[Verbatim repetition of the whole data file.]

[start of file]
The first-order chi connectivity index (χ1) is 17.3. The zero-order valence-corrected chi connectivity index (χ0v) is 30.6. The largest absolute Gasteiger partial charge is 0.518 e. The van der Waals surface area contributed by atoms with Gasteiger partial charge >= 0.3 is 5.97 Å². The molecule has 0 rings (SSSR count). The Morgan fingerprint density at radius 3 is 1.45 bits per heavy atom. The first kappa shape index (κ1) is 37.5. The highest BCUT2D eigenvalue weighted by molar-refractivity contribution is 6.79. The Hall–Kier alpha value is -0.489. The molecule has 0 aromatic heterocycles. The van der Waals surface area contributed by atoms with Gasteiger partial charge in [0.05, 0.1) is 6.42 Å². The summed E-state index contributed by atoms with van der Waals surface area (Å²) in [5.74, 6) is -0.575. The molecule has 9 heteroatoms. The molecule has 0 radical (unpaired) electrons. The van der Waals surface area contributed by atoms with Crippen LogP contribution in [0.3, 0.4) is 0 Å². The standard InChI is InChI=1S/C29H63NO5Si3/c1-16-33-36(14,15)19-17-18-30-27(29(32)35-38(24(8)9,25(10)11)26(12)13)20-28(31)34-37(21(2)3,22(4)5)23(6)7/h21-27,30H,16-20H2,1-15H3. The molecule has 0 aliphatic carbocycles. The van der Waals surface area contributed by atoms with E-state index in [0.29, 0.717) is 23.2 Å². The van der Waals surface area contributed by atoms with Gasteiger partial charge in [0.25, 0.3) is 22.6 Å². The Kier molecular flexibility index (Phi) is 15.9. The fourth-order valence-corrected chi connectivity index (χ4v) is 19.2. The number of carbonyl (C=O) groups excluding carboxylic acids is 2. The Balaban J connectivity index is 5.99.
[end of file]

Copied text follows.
The first-order chi connectivity index (χ1) is 17.3. The zero-order valence-corrected chi connectivity index (χ0v) is 30.6. The largest absolute Gasteiger partial charge is 0.518 e. The van der Waals surface area contributed by atoms with Gasteiger partial charge >= 0.3 is 5.97 Å². The molecule has 0 rings (SSSR count). The Morgan fingerprint density at radius 3 is 1.45 bits per heavy atom. The first kappa shape index (κ1) is 37.5. The highest BCUT2D eigenvalue weighted by molar-refractivity contribution is 6.79. The Hall–Kier alpha value is -0.489. The molecule has 0 aromatic heterocycles. The van der Waals surface area contributed by atoms with Gasteiger partial charge in [0.05, 0.1) is 6.42 Å². The summed E-state index contributed by atoms with van der Waals surface area (Å²) in [5.74, 6) is -0.575. The molecule has 9 heteroatoms. The molecule has 0 radical (unpaired) electrons. The van der Waals surface area contributed by atoms with Crippen LogP contribution in [0.3, 0.4) is 0 Å². The standard InChI is InChI=1S/C29H63NO5Si3/c1-16-33-36(14,15)19-17-18-30-27(29(32)35-38(24(8)9,25(10)11)26(12)13)20-28(31)34-37(21(2)3,22(4)5)23(6)7/h21-27,30H,16-20H2,1-15H3. The molecule has 0 aliphatic carbocycles. The van der Waals surface area contributed by atoms with E-state index in [0.29, 0.717) is 23.2 Å². The van der Waals surface area contributed by atoms with Gasteiger partial charge in [0.25, 0.3) is 22.6 Å². The Kier molecular flexibility index (Phi) is 15.9. The fourth-order valence-corrected chi connectivity index (χ4v) is 19.2. The number of carbonyl (C=O) groups excluding carboxylic acids is 2. The Balaban J connectivity index is 5.99.